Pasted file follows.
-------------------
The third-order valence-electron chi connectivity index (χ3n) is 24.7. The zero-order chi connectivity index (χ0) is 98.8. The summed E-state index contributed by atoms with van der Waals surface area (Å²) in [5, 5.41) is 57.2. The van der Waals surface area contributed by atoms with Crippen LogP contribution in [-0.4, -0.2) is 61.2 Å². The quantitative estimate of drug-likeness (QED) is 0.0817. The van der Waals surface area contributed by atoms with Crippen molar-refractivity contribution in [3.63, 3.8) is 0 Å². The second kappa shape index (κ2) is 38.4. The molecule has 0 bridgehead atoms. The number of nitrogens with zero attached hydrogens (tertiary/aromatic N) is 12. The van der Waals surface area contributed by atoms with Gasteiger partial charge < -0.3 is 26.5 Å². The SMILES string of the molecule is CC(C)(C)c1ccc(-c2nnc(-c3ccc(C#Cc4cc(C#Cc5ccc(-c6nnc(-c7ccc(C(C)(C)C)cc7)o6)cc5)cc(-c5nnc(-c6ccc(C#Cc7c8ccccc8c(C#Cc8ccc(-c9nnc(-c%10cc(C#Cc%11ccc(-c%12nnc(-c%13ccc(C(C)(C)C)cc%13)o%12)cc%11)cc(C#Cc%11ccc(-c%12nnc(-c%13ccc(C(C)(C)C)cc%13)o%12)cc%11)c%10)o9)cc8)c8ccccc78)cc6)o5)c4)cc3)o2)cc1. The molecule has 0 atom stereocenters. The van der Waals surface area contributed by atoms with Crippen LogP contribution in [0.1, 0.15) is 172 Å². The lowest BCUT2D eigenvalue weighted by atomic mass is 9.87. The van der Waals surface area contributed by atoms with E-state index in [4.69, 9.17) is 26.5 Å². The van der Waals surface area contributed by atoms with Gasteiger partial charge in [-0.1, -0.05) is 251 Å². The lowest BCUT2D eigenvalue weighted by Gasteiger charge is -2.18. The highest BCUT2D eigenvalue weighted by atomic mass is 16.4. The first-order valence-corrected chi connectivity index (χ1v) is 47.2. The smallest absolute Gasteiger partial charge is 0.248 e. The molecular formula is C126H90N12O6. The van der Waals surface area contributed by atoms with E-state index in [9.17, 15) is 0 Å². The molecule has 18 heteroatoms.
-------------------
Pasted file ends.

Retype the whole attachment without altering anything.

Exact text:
The third-order valence-electron chi connectivity index (χ3n) is 24.7. The zero-order chi connectivity index (χ0) is 98.8. The summed E-state index contributed by atoms with van der Waals surface area (Å²) in [5, 5.41) is 57.2. The van der Waals surface area contributed by atoms with Crippen LogP contribution in [-0.4, -0.2) is 61.2 Å². The quantitative estimate of drug-likeness (QED) is 0.0817. The van der Waals surface area contributed by atoms with Crippen molar-refractivity contribution in [3.63, 3.8) is 0 Å². The second kappa shape index (κ2) is 38.4. The molecule has 0 bridgehead atoms. The number of nitrogens with zero attached hydrogens (tertiary/aromatic N) is 12. The van der Waals surface area contributed by atoms with Gasteiger partial charge < -0.3 is 26.5 Å². The SMILES string of the molecule is CC(C)(C)c1ccc(-c2nnc(-c3ccc(C#Cc4cc(C#Cc5ccc(-c6nnc(-c7ccc(C(C)(C)C)cc7)o6)cc5)cc(-c5nnc(-c6ccc(C#Cc7c8ccccc8c(C#Cc8ccc(-c9nnc(-c%10cc(C#Cc%11ccc(-c%12nnc(-c%13ccc(C(C)(C)C)cc%13)o%12)cc%11)cc(C#Cc%11ccc(-c%12nnc(-c%13ccc(C(C)(C)C)cc%13)o%12)cc%11)c%10)o9)cc8)c8ccccc78)cc6)o5)c4)cc3)o2)cc1. The molecule has 0 atom stereocenters. The van der Waals surface area contributed by atoms with Crippen LogP contribution in [0.1, 0.15) is 172 Å². The lowest BCUT2D eigenvalue weighted by atomic mass is 9.87. The van der Waals surface area contributed by atoms with E-state index in [4.69, 9.17) is 26.5 Å². The van der Waals surface area contributed by atoms with Gasteiger partial charge in [-0.1, -0.05) is 251 Å². The lowest BCUT2D eigenvalue weighted by Gasteiger charge is -2.18. The highest BCUT2D eigenvalue weighted by atomic mass is 16.4. The first-order valence-corrected chi connectivity index (χ1v) is 47.2. The smallest absolute Gasteiger partial charge is 0.248 e. The molecular formula is C126H90N12O6. The van der Waals surface area contributed by atoms with E-state index in [9.17, 15) is 0 Å². The molecule has 18 heteroatoms.